Come in and go out?


What is a practising Christian?  We know the usual answers.  One who goes to church on Sunday; pays in to the collection; who may attend a bible or prayer meeting during the week; gets involved with the mission of the church, whether by baking, singing, looking after the children’s faith development or heading up the finance committee.  We most often assess the nature of the disciple by the level of their participation in church functions.

I am the gate.
Whoever enters through me will be saved,
and will come in and go out and find pasture.
A thief comes only to steal and slaughter and destroy;
I came so that they might have life and have it more abundantly
. (Jn 10)

Jesus did not talk about the Church.  His focus was on the Kingdom or Reign of God.  In this passage in John’s gospel he describes himself as the Gate.  This image is related to that of the Good Shepherd which follows soon after.  He is the gate of the sheepfold. What kind of gate is he?  He keeps safe those who enter, he nurtures life to the full and the sheep can come in and go out.  We are familiar with the invitation to come in, but less so with the freedom to go out.  In my tradition we expect people once in to stay put.  Going out isn’t an option.  Jesus is talking here as if the gate swings both ways.

I had a conversation with a priest recently where he expressed frustration with people who don’t come most Sundays and then expect the priest to be available on a bank holiday weekend for a baptism.  It’s understandable. We have all heard complaints from church people about those who come at Christmas or for weddings and funerals and are never seen the rest of the year.

What if these sisters and brothers were not seen as blameworthy in this regard?  What if this approach were seen as equally ‘practising.’  What if practising their freedom to come and go were seen as holy in itself?  What if Christ himself is the gate through which they pass, finding pasture and fullness of life as they can in the circumstances of their own particular lives?  What if Christ doesn’t call everyone to committed attendance but these irregular attenders are the birds who come and shelter in the branches of the Kingdom tree, only to fly off and live most of their lives elsewhere?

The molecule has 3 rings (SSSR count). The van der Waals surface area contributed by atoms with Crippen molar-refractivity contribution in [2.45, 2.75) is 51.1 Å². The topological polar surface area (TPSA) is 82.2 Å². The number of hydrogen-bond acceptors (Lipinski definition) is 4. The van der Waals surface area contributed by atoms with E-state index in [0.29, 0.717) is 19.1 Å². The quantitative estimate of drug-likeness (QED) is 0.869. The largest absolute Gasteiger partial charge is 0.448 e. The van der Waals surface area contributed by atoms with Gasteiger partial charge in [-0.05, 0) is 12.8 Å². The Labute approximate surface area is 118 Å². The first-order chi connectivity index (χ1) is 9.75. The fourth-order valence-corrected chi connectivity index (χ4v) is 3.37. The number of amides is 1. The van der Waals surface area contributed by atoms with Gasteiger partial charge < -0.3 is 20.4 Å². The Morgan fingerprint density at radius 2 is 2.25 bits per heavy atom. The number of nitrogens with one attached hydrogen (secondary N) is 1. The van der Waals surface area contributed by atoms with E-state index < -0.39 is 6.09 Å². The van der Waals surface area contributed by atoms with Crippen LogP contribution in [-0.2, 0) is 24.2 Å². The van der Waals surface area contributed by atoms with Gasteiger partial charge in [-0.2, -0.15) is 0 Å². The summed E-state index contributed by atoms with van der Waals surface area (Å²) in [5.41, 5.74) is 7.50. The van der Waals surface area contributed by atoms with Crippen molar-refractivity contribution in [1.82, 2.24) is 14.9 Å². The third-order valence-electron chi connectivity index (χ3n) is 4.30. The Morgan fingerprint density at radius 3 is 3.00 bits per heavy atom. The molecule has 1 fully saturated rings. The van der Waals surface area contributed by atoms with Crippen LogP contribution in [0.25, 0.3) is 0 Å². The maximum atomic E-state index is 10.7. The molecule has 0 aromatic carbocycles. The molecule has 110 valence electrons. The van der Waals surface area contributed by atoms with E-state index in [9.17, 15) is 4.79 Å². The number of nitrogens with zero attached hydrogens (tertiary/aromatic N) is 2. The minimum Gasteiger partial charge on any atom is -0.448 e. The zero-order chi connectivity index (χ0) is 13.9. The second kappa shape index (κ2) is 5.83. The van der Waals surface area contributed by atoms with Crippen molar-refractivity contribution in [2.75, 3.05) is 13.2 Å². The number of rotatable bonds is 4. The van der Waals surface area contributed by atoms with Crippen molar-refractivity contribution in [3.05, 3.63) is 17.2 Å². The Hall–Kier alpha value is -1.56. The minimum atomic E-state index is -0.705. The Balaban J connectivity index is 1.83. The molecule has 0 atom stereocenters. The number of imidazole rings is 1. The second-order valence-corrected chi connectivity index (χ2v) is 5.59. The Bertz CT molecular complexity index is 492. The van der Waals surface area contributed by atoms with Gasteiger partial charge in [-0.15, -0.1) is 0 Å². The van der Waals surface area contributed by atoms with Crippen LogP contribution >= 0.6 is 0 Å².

Let’s go easy.  Some of us are nourished by loving the Church and working for God’s Kingdom or Reign within its walls or by going out from its doors to serve the world.  Good for us. What if we are called to a radical  hospitality to those who, at Christ’s invitation and through his very being, come and go?  What if they have something to teach us about discipleship but we have never really listened?







Author: realmofsparks

Anne Francis is a Pastoral/Practical theologian and spiritual care practitioner. She has a Pastoral Supervision practice and is author of 'Called: Women in Ministry in Ireland.'

Leave a Reply

Fill in your details below or click an icon to log in: Logo

You are commenting using your account. Log Out /  Change )

Twitter picture

You are commenting using your Twitter account. Log Out /  Change )

Facebook photo

You are commenting using your Facebook account. Log Out /  Change )

Connecting to %s

%d bloggers like this: